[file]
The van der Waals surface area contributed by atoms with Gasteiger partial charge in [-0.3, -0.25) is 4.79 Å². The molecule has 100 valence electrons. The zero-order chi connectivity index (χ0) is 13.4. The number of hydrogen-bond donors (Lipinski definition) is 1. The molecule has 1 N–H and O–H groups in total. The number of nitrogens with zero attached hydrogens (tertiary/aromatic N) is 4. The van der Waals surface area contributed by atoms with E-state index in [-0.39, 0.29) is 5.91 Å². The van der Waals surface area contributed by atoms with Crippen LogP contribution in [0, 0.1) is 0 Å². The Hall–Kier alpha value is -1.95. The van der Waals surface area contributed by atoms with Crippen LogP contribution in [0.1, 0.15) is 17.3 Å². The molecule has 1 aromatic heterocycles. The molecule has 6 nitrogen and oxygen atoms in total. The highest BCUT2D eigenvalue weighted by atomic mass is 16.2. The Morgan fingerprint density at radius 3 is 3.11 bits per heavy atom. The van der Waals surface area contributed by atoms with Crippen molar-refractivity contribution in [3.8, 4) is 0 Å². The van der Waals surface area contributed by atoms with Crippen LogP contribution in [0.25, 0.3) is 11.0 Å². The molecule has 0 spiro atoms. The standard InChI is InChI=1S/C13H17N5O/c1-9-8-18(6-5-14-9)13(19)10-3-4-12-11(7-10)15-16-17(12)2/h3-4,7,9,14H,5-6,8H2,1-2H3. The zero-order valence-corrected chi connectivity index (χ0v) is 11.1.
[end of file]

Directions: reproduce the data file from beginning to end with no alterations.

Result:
The van der Waals surface area contributed by atoms with Gasteiger partial charge in [-0.3, -0.25) is 4.79 Å². The molecule has 100 valence electrons. The zero-order chi connectivity index (χ0) is 13.4. The number of hydrogen-bond donors (Lipinski definition) is 1. The molecule has 1 N–H and O–H groups in total. The number of nitrogens with zero attached hydrogens (tertiary/aromatic N) is 4. The van der Waals surface area contributed by atoms with E-state index in [-0.39, 0.29) is 5.91 Å². The van der Waals surface area contributed by atoms with Crippen LogP contribution in [0, 0.1) is 0 Å². The Hall–Kier alpha value is -1.95. The van der Waals surface area contributed by atoms with Crippen LogP contribution in [0.1, 0.15) is 17.3 Å². The molecule has 1 aromatic heterocycles. The molecule has 6 nitrogen and oxygen atoms in total. The highest BCUT2D eigenvalue weighted by atomic mass is 16.2. The Morgan fingerprint density at radius 3 is 3.11 bits per heavy atom. The van der Waals surface area contributed by atoms with Crippen molar-refractivity contribution in [3.8, 4) is 0 Å². The van der Waals surface area contributed by atoms with Crippen LogP contribution in [0.25, 0.3) is 11.0 Å². The molecule has 0 spiro atoms. The standard InChI is InChI=1S/C13H17N5O/c1-9-8-18(6-5-14-9)13(19)10-3-4-12-11(7-10)15-16-17(12)2/h3-4,7,9,14H,5-6,8H2,1-2H3. The zero-order valence-corrected chi connectivity index (χ0v) is 11.1.